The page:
• A languorous, turbid first act that’s little more than a bunch of obscenely privileged people being vaguely snippy to each other amid gorgeous surroundings gives way to a love story that made me feel a tangible swooping in my gut at multiple points. Timothée Chalamet and Armie Hammer are each outstanding, but Michael Stuhlbarg’s supporting performance deserves an equal amount of praise—the level of empathy he brings is a bit staggering. The movie is at its best when it allows that emotional honesty to take center stage rather than the (admittedly heavenly) sun-drenched Italian scenery.  (★★★★)
  • hgn8jpfThe Disaster Artist
    • I have no way of knowing how much mileage people who’ve never seen the so-bad-it’s-good masterpiece The Room will get out of this. The source material, Greg Sestero’s chronicle of his relationship with would-be auteur and superlative weirdo Tommy Wiseau, is a much darker, surprisingly nuanced account of a struggling actor slowly realizing that not only is he making the worst movie of all time, he’s befriended a monster. The movie, which could have been a classic if it had plumbed similar depths, is instead content to remain a largely surface-level farce, and its depiction of Wiseau’s magnum opus as an off-beat success story is not only sugarcoated but downright morally questionable in light of the sustained abuse the director/writer/star/producer put his cast and crew through. That said, as an ardent fan of The Room I was still delighted. Because while this does render itself a lesser film in giving up the book’s darkness, it’s devastatingly funny. It gets a lot of mileage out of not much more than Franco’s impersonation of Wiseau, but said impersonation is so uncannily good that my fellow premiere audience was howling for a good half of the runtime. So while it falls short of being a masterpiece, as a fan’s labor of love it’s a joy.  (★★★★)
  • Transfiguration03The Transfiguration
    • Gave this one a whirl on Netflix after seeing some positive buzz and was pleasantly surprised at how much I enjoyed it. Owes a lot to Let the Right One In, but it’s more than just a reimagining of that tale of vampire preadolescence; more important than the setting change (from Sweden to New York) is the choice to have the audience view the world through the (possible) undead creature’s eyes rather than those of its new best friend. The resulting mix of slice-of-life friendship story and ambiguous portrait of supernatural/mental illness consistently exceeds expectations, painting a picture that’s nuanced and often gripping.  (★★★★)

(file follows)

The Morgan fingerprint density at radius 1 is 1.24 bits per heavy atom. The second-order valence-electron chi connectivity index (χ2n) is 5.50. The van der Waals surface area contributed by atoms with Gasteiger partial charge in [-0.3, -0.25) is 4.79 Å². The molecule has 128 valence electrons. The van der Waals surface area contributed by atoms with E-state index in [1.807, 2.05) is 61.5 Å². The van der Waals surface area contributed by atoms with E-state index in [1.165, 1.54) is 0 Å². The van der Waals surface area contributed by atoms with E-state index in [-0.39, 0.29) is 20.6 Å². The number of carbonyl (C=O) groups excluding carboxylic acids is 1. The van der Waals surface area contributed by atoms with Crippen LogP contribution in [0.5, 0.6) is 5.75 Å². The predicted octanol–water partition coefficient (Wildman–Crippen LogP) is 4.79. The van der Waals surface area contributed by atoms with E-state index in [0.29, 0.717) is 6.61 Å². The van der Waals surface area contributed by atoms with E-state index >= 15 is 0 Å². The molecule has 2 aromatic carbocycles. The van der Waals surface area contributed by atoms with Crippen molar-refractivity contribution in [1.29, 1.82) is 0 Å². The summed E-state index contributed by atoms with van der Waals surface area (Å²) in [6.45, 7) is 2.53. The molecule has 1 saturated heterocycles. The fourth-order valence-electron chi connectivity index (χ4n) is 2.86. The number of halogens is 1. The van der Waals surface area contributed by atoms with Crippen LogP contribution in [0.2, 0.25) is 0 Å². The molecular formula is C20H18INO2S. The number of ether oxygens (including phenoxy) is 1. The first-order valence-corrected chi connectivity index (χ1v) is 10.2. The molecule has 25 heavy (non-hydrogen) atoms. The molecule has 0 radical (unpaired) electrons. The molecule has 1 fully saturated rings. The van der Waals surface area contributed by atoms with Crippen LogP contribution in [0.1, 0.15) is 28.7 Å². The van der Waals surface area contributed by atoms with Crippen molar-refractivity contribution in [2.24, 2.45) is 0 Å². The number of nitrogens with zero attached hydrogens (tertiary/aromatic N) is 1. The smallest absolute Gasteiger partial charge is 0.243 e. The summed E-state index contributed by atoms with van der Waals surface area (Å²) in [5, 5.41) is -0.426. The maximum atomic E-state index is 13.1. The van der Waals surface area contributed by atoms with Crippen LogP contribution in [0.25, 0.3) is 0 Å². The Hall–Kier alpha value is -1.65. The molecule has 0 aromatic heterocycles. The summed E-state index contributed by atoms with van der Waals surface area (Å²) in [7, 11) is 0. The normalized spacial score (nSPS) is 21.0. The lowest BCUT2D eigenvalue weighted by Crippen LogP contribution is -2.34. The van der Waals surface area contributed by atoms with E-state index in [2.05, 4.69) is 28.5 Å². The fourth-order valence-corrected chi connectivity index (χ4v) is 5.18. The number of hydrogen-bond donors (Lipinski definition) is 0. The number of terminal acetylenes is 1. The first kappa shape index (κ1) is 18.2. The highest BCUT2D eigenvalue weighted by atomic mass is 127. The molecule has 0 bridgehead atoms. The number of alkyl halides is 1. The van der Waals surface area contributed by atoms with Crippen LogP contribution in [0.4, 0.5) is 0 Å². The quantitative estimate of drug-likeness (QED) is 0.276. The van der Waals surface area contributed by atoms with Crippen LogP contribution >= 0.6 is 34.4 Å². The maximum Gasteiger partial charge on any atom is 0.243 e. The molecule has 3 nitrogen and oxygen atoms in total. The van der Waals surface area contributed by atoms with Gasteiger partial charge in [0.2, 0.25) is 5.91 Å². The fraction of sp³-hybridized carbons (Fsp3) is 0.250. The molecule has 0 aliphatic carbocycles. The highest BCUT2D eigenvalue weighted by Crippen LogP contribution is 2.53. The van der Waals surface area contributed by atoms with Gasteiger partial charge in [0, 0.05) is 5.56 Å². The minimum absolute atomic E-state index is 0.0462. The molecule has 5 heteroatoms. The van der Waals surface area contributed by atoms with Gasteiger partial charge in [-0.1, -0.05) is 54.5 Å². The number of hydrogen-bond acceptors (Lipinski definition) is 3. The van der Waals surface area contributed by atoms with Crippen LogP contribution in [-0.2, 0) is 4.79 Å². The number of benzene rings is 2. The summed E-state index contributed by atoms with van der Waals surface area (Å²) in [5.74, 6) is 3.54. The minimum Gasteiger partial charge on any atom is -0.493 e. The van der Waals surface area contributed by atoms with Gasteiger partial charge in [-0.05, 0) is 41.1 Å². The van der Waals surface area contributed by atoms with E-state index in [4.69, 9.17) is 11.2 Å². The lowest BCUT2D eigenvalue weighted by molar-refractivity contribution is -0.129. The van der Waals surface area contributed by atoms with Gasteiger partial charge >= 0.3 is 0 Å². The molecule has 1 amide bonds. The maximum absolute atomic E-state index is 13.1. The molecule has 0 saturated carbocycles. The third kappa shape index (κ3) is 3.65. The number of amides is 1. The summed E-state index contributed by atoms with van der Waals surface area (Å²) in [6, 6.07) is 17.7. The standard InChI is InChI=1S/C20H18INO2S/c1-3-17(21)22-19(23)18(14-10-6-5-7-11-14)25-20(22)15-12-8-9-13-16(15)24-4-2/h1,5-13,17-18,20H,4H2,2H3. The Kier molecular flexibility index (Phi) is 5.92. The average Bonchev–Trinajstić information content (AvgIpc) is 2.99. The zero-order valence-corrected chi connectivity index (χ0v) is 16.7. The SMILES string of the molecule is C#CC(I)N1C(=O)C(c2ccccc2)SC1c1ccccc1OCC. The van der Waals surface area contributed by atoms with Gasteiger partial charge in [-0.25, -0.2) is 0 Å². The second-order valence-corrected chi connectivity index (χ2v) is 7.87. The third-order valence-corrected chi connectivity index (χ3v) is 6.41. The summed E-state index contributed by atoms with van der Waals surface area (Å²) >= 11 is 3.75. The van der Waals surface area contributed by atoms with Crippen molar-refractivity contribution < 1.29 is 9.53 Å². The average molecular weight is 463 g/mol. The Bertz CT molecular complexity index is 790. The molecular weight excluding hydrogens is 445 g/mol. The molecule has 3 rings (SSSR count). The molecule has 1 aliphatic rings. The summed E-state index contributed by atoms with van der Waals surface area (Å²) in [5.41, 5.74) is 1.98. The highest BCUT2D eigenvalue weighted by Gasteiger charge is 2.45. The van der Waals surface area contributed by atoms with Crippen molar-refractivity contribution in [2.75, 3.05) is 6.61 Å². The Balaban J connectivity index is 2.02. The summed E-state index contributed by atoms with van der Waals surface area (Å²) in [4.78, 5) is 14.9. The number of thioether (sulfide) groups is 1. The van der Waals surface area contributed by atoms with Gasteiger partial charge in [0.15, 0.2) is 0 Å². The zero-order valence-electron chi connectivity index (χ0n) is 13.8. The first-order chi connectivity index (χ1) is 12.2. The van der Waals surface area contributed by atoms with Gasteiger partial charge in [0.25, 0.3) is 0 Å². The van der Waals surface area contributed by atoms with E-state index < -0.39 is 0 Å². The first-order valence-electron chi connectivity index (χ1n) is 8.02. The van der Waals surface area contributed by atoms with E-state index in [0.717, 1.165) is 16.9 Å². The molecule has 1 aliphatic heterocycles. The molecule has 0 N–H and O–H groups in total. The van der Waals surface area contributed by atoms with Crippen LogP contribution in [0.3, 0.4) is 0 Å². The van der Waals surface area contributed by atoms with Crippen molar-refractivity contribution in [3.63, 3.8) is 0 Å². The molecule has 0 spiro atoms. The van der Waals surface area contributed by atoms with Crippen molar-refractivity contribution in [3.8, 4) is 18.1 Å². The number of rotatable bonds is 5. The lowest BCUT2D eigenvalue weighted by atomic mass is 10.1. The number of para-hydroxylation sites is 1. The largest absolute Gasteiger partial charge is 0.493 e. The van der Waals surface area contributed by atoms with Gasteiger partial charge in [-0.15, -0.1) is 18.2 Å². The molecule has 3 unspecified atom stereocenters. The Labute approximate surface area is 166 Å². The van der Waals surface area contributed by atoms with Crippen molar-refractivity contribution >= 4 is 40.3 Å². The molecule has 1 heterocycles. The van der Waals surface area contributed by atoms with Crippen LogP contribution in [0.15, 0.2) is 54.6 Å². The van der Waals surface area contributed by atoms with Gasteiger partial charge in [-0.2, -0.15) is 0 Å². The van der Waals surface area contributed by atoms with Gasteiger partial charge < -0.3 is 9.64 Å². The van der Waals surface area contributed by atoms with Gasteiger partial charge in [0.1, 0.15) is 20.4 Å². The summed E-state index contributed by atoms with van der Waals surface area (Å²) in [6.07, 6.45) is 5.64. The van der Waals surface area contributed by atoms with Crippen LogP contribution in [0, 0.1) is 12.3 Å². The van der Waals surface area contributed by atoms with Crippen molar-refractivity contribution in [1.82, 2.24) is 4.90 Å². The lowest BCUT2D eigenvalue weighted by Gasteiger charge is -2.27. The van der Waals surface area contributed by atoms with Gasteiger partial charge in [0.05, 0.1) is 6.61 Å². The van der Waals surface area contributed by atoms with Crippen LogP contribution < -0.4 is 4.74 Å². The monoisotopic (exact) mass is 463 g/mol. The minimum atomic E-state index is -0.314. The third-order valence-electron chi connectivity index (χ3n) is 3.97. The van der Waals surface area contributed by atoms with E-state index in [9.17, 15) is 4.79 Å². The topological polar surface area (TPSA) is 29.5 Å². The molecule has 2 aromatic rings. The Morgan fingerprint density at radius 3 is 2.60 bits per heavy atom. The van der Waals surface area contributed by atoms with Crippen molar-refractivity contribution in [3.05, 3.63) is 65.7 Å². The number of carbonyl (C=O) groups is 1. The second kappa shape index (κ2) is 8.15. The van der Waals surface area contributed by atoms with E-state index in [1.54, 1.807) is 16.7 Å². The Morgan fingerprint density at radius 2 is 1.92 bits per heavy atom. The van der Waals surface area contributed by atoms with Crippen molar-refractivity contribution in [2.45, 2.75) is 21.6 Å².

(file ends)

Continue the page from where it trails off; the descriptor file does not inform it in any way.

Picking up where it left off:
• a-cure-for-wellness-2017A Cure for Wellness
    • If it weren’t for the fact that mother! came out the same year, this would be the absolute craziest studio release of 2017. That Gore Verbinski managed to convince Fox to greenlight his batshit mashup of Bioshock, Lovecraft, and “The Fall of the House of Usher” for a budget of $40 million after his Lone Ranger was one of the biggest bombs in film history is an unbelievable achievement, and even if I didn’t like the film I’d have to respect him for it. Fortunately, I continue to disbelieve how much I do like it. It’s uneven, and the digital photography can be distractingly plastic at times, but the sheer Gothic insanity that Verbinski keeps hurling at the screen with abandon is just delightfully bonkers—it’s as if he knew this was gonna be his last big(ish)-budget feature for the foreseeable future and just poured everything he had into it. Leading man Dane DeHaan, between this and Valerian, is the year’s MVP for his willingness to just go for it in utterly bizarre auteur-driven tentpoles.  (★★★★)
  • logan-2017-poster-2Logan
    • The first superhero movie I’ve really liked since The Dark Knight Rises. Mangold shakes off the consequence-free, snappy shackles of his MCU brethren and dares to craft what’s almost purely a character piece, one whose violence carries unbearable weight and whose harsh, sun-bleached cinematography looks like a movie as opposed to a greyed-out TV show. Hugh Jackman and Patrick Stewart give their absolute all, both reduced to worn-out wrecks of their former selves but carrying meaning in that weariness rather than giving in to the adolescent nihilism of a Frank Miller comic. There are some missteps throughout, mostly in the number of villains that square off against our clawed hero, but it’s the first one of these things to even approach greatness in nearly a decade.  (★★★★)
  • 04gicwdksulzThe Shape of Water
    • The rapture so many people feel watching Guillermo del Toro’s films always seems to pass me by—I respect much of his work but love little of it. The same is true here—Sally Hawkins’ performance as the mute heroine Elisa is a thing of grace and passion, Alexandre Desplat’s score is full of sweeping romance, and every aspect of the art direction and production design (especially the absolutely seamless bringing-to-life of Doug Jones as the Creature) is perfection. But I don’t feel the dazzling love that Del Toro is trying so hard to induce—perhaps because he’s trying so hard to generate delight in his audience, I’m left feeling that I’ve been told I’m swept off my feet without any sweeping occurring. This is a lovely film, a film whose heart is entirely in the right place, and I enjoyed it more than any other Del Toro flick I’ve seen besides The Devil’s Backbone. But alas, that deep connection still eludes me.  (★★★★)
  • 2adad826a68b21d29ae9b48e617b96e6371b0a7bIcarus
    • One of this year’s most disorienting turns in subject matter—what started as director Bryan Fogel’s investigation into sneaking through doping tests in cycling turns into an espionage thriller that uncovers a Russian state-sponsored athletic conspiracy decades in the making. Not a whole lot happens on-camera—the doc consists largely of interviews, news footage, and the occasional computer-graphic sequence—but it’s still engrossing. The central tragedy of Dr. Grigory Rodchenkov, who was forced to flee Russia for his cooperation with the documentary/the Olympic authorities and remains in hiding, is heartbreaking, anchoring the broader political implications of the film with a thoroughly human center.  (★★★★)